Maureen Magee, a spokesperson for the San Diego district, noted that, at the local level, the school system has approved five out of six charter renewal applications for the current school year, and a sixth one is pending. The district has also sought input from charter operators on its policies and set aside money for charter facilities in public bond issues, she said.

The San Diego NAACP, which criticized Marten, notably broke from the national NAACP in 2019 when it opposed a national call for a moratorium on charter schools. Several 2020 Democratic presidential candidates cited that national NAACP position when they called for new limits on charter schools.

The national NAACP has also split with its San Diego branch on Marten’s nomination. National NAACP President Derrick Johnson called her “a great pick” by Biden.

But, in a joint statement, the National Charter Collaborative and the Freedom Coalition for Charter Schools faulted Marten for her support of “extreme anti-charter school restrictions,” saying her selection nullifies the goodwill Biden earned by selecting Cardona.

Cardona won support from education groups across the ideological spectrum when he took a relatively neutral posture on charter schools, in part because the charter sector in his home state of Connecticut is smaller and less controversial. Even so, some GOP senators who voted against his confirmation cited Biden’s positions on charters and school choice, not Cardona’s.

While the U.S. Department of Education administers a grant program for charter schools, most decisions about governance are made at the state and local levels. Biden has pledged not to provide federal funding to “for-profit” charter schools and has said most of his education department’s efforts will focus on the “neighborhood public schools” that a majority of students attend.

Confronting disparities in school discipline

San Diego media outlets and local activists have flagged some other criticisms of Marten’s tenure.

The local NAACP focused most of its statement on disproportionately high rates of discipline for Black students in San Diego schools, a persistent problem at school systems around the country.

In 2019-20, Black students in San Diego Unified represented 7.5 percent of total enrollment and 17.9 percent of students suspended, state data show. Latino students made up 44.3 percent of enrollment and 53.3 percent of students suspended, while white students made up 23.9 percent of students and 13.8 percent of those suspended.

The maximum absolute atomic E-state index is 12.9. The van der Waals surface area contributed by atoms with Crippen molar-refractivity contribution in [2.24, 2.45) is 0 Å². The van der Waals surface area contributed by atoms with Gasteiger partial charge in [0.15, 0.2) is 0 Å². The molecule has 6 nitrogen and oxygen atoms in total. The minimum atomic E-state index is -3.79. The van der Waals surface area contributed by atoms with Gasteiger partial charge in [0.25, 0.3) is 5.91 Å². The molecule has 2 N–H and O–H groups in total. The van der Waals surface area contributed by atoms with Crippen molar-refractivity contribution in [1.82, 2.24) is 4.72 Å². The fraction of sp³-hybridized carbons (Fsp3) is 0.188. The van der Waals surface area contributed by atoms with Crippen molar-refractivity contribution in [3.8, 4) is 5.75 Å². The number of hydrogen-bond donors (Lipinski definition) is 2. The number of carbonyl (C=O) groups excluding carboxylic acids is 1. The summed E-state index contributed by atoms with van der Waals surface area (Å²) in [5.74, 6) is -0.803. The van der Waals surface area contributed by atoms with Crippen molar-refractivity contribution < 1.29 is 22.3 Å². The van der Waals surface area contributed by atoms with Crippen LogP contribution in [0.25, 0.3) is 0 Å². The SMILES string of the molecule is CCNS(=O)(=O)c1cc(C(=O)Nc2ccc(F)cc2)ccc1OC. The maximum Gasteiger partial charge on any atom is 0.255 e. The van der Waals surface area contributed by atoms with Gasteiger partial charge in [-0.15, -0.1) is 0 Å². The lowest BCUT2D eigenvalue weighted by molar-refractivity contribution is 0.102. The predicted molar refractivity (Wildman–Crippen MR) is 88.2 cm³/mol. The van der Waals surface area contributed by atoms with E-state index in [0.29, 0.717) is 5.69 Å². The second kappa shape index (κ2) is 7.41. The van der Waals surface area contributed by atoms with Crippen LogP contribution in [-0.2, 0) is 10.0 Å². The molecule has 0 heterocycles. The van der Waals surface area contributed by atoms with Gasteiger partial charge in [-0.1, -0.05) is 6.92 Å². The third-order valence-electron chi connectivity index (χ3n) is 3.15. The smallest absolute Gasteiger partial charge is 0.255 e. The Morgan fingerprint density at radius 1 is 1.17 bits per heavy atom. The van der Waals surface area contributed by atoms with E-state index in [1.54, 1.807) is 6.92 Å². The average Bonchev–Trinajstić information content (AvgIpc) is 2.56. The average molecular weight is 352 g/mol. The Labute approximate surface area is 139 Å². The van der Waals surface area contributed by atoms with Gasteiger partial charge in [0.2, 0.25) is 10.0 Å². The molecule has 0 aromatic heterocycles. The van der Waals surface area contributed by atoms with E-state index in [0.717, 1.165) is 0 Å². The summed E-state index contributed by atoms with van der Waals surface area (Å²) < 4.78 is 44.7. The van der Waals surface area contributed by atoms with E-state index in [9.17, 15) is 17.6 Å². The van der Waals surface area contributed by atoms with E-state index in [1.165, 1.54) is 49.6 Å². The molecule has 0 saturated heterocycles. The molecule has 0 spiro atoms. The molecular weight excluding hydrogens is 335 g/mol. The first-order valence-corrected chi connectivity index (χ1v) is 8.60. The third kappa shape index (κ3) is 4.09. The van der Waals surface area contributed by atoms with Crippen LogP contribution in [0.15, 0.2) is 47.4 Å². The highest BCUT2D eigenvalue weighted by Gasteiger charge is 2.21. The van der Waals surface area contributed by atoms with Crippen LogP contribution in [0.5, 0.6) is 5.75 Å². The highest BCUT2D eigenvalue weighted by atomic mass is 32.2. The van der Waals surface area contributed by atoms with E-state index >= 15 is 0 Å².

Statewide, Black students made up 5.4 percent of California’s enrollment and 15 percent of students suspended in 2019-2020, the data show.

The Learning Policy Institute report noted the district’s work to reduce discipline disparities by eliminating zero-tolerance policies and promoting restorative practices as an alternative to suspensions. And it noted that the district’s suspension rates were lower than some other large California districts’.

The district has also narrowed its list of expellable offenses in recent years.

The local NAACP noted voluntary racial equity training in the district.

“While this is commendable, it does not erase the fact that SDUSD has a history of harming our children, families, staff, and educators,” Katrina Hasan Hamilton, education chair of the San Diego branch, said in a statement.

The challenge of reopening schools

Much of Cardona’s confirmation hearing focused on his positions on coronavirus-related school closures and how federal officials can encourage schools to safely reopen.

The Biden administration has promised more guidance for schools about how to offer in-person learning or, for districts operating in a hybrid mode, to expand the amount of time students are taught in-person.

The president’s relief bill, which passed Congressthis week, also includes funding for testing, virus mitigation, and ongoing recovery efforts as schools help students rebound from interrupted education.

Much of that strategy aligns with Marten’s. In November, Marten wrote a letter to Biden’s transition team outlining how she’d worked with local scientists to design a COVID-19 testing and mitigation plan for her schools. She said equity should be a key focus in schools’ response efforts.

A majority of the district’s students have remained in remote learning as it waited to clear state virus rate thresholds required for reopening. San Diego Unified plans to reopen schools April 12.